Dodging environmental bullets. The Magic Matrix allows the management team to "stress test" the company's revenue and profit streams by assessing the risk and impact of important external events such as a recession, a change in export policies, or a currency revaluation. The Risk Exposure Magic Matrix lets the management team identify which product-account cells would change if a particular event were to occur.

For example, the management team could color code the matrix cells red for high impact, yellow for medium impact, and green for low impact. They would see at a glance whether the company has a diversified or risky business profile, and could quickly identify any needed remedial actions.

A few sophisticated companies perform risk analysis by product, market segment, or account. The power and insight of the analysis, however, increases considerably when managers use the Magic Matrix to do a multi-dimensional analysis. The ability to display the data in color makes it vastly more accessible to large groups of managers.

Minimizing the commodity threat. Commoditization is a complex phenomenon, driven by (1) product factors, including life-cycle maturity and competitive imitation, and (2) account factors, including account product knowledge and customer buying power. Most companies find that the price pressure from their largest accounts makes these accounts relatively unprofitable. And, services get commoditized just as products do.

The Commoditization Magic Matrix, which shows the change over time in percentage contribution, or gross margin, for each cell, can alert managers to creeping commoditization. Color-coding is very instructive. If the colors tend to run up and down through the columns, it probably means that accounts are the big commoditization drivers. If the color patterns tend to go horizontally through the rows, the story is much more a product one. And, if the pattern is more complex, it is likely to be some combination of account and product effects.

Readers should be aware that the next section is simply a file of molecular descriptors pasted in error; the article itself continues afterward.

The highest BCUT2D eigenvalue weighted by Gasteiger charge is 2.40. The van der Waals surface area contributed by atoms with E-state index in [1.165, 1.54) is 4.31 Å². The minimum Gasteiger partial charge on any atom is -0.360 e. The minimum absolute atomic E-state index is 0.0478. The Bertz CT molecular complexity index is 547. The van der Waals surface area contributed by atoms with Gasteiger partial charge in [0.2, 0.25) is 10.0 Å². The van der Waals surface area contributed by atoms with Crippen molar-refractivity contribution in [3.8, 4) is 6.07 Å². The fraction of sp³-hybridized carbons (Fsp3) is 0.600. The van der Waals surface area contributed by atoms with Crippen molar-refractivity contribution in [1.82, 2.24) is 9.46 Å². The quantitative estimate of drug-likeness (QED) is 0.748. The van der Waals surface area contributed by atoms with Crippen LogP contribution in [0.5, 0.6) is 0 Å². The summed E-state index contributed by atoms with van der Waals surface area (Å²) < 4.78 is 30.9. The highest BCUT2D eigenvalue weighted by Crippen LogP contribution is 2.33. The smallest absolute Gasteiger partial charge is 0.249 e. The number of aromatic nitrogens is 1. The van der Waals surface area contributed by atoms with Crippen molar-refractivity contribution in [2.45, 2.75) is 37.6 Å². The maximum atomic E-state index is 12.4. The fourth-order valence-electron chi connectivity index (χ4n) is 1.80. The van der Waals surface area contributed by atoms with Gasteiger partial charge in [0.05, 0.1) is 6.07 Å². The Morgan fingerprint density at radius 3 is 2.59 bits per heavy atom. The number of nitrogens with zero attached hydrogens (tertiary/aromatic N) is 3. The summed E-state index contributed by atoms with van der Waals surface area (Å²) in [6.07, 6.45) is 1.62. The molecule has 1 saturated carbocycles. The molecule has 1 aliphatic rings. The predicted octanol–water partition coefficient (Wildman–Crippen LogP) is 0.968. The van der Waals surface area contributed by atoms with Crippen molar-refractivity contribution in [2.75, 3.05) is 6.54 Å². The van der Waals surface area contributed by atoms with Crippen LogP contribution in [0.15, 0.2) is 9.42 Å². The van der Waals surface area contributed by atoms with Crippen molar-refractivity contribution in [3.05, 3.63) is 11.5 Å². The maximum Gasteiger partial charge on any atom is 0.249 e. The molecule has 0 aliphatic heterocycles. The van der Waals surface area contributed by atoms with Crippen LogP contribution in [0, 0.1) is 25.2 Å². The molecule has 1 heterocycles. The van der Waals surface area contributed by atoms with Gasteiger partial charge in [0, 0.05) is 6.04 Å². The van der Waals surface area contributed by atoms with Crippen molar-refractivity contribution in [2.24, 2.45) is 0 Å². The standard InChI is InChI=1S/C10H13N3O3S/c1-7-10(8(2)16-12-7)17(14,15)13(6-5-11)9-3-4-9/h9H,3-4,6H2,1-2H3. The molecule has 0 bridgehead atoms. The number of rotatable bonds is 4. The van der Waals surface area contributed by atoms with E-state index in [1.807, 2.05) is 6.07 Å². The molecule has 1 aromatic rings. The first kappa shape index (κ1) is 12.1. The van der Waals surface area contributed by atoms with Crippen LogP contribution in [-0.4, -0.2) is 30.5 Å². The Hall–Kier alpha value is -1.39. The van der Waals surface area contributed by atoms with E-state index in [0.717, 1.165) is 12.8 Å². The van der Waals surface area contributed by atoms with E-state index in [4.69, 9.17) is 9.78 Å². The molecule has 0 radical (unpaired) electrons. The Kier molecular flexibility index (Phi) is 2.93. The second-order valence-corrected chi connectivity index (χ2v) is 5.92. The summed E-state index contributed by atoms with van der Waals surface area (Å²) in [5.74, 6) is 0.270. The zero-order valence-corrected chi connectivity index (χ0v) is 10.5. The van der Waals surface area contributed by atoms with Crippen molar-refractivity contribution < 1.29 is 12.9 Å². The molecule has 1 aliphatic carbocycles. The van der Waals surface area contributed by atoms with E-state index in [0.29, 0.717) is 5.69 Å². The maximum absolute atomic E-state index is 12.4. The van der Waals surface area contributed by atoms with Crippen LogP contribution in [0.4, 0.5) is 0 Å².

Since commoditization is all about changes in profitability over time, managers can mobilize the full range of Profitability Magic Matrices to understand it. The patterns become even clearer when changes in profitability at the row, column, and cell level are correlated with market share, account purchasing potential, and growth. Does profitability change in response to changes in revenue growth or market share? Does the company get the highest return and a growing return on investment in cells where its market share, potential, and growth are the highest?

The analysis of commoditization should center on two key issues: (1) What is creating commoditization? and (2) What can be done about it? The Magic Matrix can answer both questions.

Picture a Magic Matrix in which a company's product differentiation relative to its competitors' products is ranked high, medium, and low in each cell: the Relative Differentiation Magic Matrix. Then add a color code for the rate of change in profitability. The patterns that are revealed will go far beyond the simple "more differentiation leads to less commoditization" paradigm.

Optimizing the go-to-market strategy. Over the past three decades there has been an enormous proliferation of go-to-market approaches, ranging from key account management to company-owned outlets to e-commerce. The number of direct marketing and advertising options alone have ballooned. Top managers must mix and match the options into tightly focused, highly coordinated programs. The primary go-to-market issue now is how to ensure that each Magic Matrix cell receives the most effective go-to-market approach. Managers can use the Go-to-Market Magic Matrix to meet this need.

The individual go-to-market approaches can be superimposed on the Magic Matrix cells with colors, shading, or numbers. For example, managers might track the gross rating points—a measure of advertising intensity—devoted to the various product-segment cells in the Magic Matrix. It would be a simple step to develop another Magic Matrix with the ratio of advertising weight to current revenue or profit, realizable revenue, or profit potential, or planned revenue or profit. The managers could then see which rows, columns, and/or cells are over-weighted and which under-weighted.